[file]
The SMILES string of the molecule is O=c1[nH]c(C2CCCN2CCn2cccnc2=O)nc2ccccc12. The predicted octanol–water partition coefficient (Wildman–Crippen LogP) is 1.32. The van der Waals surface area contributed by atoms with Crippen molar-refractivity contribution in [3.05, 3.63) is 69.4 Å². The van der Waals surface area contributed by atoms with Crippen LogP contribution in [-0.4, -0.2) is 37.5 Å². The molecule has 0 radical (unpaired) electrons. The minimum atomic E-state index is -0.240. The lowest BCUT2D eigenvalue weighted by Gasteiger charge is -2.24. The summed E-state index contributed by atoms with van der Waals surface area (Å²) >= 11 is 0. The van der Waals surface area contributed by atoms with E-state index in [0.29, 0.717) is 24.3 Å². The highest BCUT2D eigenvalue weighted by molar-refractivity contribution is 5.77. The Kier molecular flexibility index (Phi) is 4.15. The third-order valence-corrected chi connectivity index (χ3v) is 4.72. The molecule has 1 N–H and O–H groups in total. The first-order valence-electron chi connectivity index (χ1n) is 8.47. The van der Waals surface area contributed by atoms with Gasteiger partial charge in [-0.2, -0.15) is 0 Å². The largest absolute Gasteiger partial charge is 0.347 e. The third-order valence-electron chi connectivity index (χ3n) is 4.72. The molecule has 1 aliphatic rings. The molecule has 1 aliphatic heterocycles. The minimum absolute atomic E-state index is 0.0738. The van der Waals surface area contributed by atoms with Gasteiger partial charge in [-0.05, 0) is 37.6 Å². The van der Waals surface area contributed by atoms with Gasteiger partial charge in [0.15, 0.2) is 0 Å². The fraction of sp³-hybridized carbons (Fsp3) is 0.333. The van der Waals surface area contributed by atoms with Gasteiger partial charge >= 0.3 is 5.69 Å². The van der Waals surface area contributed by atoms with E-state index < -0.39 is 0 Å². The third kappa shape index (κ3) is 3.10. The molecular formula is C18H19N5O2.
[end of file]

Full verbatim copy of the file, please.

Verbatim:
The SMILES string of the molecule is O=c1[nH]c(C2CCCN2CCn2cccnc2=O)nc2ccccc12. The predicted octanol–water partition coefficient (Wildman–Crippen LogP) is 1.32. The van der Waals surface area contributed by atoms with Crippen molar-refractivity contribution in [3.05, 3.63) is 69.4 Å². The van der Waals surface area contributed by atoms with Crippen LogP contribution in [-0.4, -0.2) is 37.5 Å². The molecule has 0 radical (unpaired) electrons. The minimum atomic E-state index is -0.240. The lowest BCUT2D eigenvalue weighted by Gasteiger charge is -2.24. The summed E-state index contributed by atoms with van der Waals surface area (Å²) >= 11 is 0. The van der Waals surface area contributed by atoms with E-state index in [0.29, 0.717) is 24.3 Å². The highest BCUT2D eigenvalue weighted by molar-refractivity contribution is 5.77. The Kier molecular flexibility index (Phi) is 4.15. The third-order valence-corrected chi connectivity index (χ3v) is 4.72. The molecule has 1 N–H and O–H groups in total. The first-order valence-electron chi connectivity index (χ1n) is 8.47. The van der Waals surface area contributed by atoms with Gasteiger partial charge in [-0.2, -0.15) is 0 Å². The largest absolute Gasteiger partial charge is 0.347 e. The third-order valence-electron chi connectivity index (χ3n) is 4.72. The molecule has 1 aliphatic rings. The molecule has 1 aliphatic heterocycles. The minimum absolute atomic E-state index is 0.0738. The van der Waals surface area contributed by atoms with Gasteiger partial charge in [-0.05, 0) is 37.6 Å². The van der Waals surface area contributed by atoms with Gasteiger partial charge in [0.15, 0.2) is 0 Å². The fraction of sp³-hybridized carbons (Fsp3) is 0.333. The van der Waals surface area contributed by atoms with Gasteiger partial charge >= 0.3 is 5.69 Å². The van der Waals surface area contributed by atoms with E-state index < -0.39 is 0 Å². The third kappa shape index (κ3) is 3.10. The molecular formula is C18H19N5O2.